There’s nothing specifically religious or sectarian about the music or the event, but it generates a warm, holiday spirit for most participants.

Be sure to arrive early and bring your own boom box. Dress warmly and prepare to have a great time!

You’ll save time and be better prepared if you bring your own CD or MP3 file to play on whatever system you’re using. Click here to download your part. CDs will also be available at the start.

Here’s  this year’s instructions, direct from the Unsilent Night website:

On December 18 at 7:00pm, Phil Kline will lead a massive chorus of boomboxes from the West Village to the East Village in the 19th annual holiday presentation of Unsilent Night. People will gather in Washington Square Park, and less than an hour and mile later, end up in Tompkins Square Park.

In NYC, it is recommended that participants arrive by 6:45 pm at the arch in Washington Square. 
Phil Kline will hand out a limited number of boomboxes—and cassettes and CD’s for those who bring their own players. The public is strongly encouraged to bring their own boomboxes and hold them high as they play the music. Mp3 downloads of the individual tracks will be available on this website after November 27, so pod-docks and other sound-blasters can be carried . People have even brought their laptops hooked up to large speakers mounted on a wagon.

“Unsilent Night was designed in 1992 to withstand the unreliability, playback delay and occasional quavering tones of cassettes, “ said Phil Kline in an interview with the San Francisco Examiner. “About 90 percent of people have CD players now, so I make CDs available as well, but there’s something about the twinkling, hallucinatory effect of a warbling cassette tape that I enjoy.”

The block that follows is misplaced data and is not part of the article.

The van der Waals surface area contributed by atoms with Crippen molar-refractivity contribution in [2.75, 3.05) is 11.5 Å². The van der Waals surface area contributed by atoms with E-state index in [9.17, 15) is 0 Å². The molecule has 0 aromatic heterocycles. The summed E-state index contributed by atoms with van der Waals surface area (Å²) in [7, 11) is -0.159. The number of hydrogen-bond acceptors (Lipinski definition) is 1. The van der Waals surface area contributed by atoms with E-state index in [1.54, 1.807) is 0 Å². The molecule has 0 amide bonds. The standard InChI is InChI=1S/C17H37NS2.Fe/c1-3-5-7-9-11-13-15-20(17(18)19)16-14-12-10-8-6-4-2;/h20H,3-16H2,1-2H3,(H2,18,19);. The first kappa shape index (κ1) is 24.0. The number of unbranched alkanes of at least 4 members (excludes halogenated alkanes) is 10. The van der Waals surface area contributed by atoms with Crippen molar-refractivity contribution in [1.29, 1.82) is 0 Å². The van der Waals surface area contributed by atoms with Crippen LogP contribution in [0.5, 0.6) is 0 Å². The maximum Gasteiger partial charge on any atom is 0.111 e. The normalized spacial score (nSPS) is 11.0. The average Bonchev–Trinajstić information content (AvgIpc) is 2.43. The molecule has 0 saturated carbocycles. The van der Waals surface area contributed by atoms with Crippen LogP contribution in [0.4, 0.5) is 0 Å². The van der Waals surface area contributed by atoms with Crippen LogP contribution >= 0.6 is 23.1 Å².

The event is free, and will be held rain or shine.

Participants can e-mail for information.

The growing list of U.S. cities presenting Unsilent Night this year:
Asheville, Baltimore, Boulder, Charleston, SC, Charleston, WV, Chicago, Dallas, Los Angeles, New Haven, New York, Philadelphia, Salt Lake City, Traverse City and beyond the U.S.:
Hong Kong, Oxford, UK | Cambridge, Ontario | Vancouver, BC | Fredericton, NB.

More cities to come!

Great news: As predicted, Wilco’s Solid Sound Festival returns to MASS MoCA in 2011

When Wilco arrived at MASS MoCA last summer, the band even took over the museum's sign. (Photos copyright 2010, Steven P. Marsh)

Fantastic festival can only get better

We don’t like to brag (well, okay, sometimes we do), but Will You Miss Me When I’m Gone? predicted that Wilco’s Solid Sound Festival would become an annual event — even before this year’s inaugural gathering wrapped up.

Wilco HQ announced the news with an email this morning:

Greetings and Happy Holidays. We’ve got a last bit of news before heading home for the break. The big story here is that Solid Sound 2011 is officially ON and happening the weekend of June 24-26, once again at MASS MoCA in North Adams, MA. if you were there last year, we know you’ll be back. If not, well, this year you should know better. Ticket information and more will be announced on January 18. So keep an eye and ear out.

Safe travels and sweet holidays to you all. Thanks again for another great year in Wilcoworld. We’ll see you in 2011 with what will undoubtedly be a whole bunch of news regarding Wilco tours, records, the festival and so on. Cheers.

the HQ Staff

This years three-day event was held  in mid-August. It gave thousands of fans of all ages the run of the Massachusetts Museum of Contemporary Art (MASS MoCA) in the Berkshires town of North Adams, Mass. Participants got to hear lots of music from Wilco, the side projects of band members like Jeff Tweedy, Nels Cline, Pat Sansone, their friends, and got to sample comedians and films along with the spectacular art on the gritty former factory campus. It was well run, well curated and surprisingly chill.

The music was great, the scheduling tight without being overwhelming, the facilities were superb and the food and drink never seemed to run out. Everything worked together to make it one of the best and most memorable festivals around.

Wilco perfoms on the main stage in Joe's Field at MASS MoCA.

Museum management was thrilled to have as many as 5,000 well-behaved patrons on site at once, and obviously saw the festival as something worth bringing back. Museum Director Joe Thompson was singing the praises of the event all weekend, and made no secret of the fact that he supported the idea of doing it again in 2011.